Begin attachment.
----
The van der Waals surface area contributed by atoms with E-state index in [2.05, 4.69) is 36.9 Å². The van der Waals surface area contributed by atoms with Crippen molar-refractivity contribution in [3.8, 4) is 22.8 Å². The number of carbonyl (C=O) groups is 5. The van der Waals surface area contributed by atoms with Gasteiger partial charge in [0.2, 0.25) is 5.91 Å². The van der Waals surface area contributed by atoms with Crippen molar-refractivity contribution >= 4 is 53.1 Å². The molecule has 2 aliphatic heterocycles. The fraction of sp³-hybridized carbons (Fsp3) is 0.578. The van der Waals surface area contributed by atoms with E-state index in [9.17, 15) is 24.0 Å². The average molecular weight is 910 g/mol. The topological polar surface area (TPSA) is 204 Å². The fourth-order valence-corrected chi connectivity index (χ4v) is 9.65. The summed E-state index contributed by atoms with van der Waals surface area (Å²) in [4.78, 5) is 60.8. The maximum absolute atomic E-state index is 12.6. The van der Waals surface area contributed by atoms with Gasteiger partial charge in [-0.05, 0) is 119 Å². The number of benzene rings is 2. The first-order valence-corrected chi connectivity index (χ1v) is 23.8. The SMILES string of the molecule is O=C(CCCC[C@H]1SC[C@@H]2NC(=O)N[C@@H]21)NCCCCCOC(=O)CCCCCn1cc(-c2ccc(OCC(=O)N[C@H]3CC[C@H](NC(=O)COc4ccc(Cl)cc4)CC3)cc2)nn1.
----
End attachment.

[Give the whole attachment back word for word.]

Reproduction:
The van der Waals surface area contributed by atoms with E-state index in [2.05, 4.69) is 36.9 Å². The van der Waals surface area contributed by atoms with Crippen molar-refractivity contribution in [3.8, 4) is 22.8 Å². The number of carbonyl (C=O) groups is 5. The van der Waals surface area contributed by atoms with Gasteiger partial charge in [0.2, 0.25) is 5.91 Å². The van der Waals surface area contributed by atoms with Crippen molar-refractivity contribution >= 4 is 53.1 Å². The molecule has 2 aliphatic heterocycles. The fraction of sp³-hybridized carbons (Fsp3) is 0.578. The van der Waals surface area contributed by atoms with E-state index in [9.17, 15) is 24.0 Å². The average molecular weight is 910 g/mol. The topological polar surface area (TPSA) is 204 Å². The fourth-order valence-corrected chi connectivity index (χ4v) is 9.65. The summed E-state index contributed by atoms with van der Waals surface area (Å²) in [4.78, 5) is 60.8. The maximum absolute atomic E-state index is 12.6. The van der Waals surface area contributed by atoms with Gasteiger partial charge in [-0.05, 0) is 119 Å². The number of benzene rings is 2. The first-order valence-corrected chi connectivity index (χ1v) is 23.8. The SMILES string of the molecule is O=C(CCCC[C@H]1SC[C@@H]2NC(=O)N[C@@H]21)NCCCCCOC(=O)CCCCCn1cc(-c2ccc(OCC(=O)N[C@H]3CC[C@H](NC(=O)COc4ccc(Cl)cc4)CC3)cc2)nn1.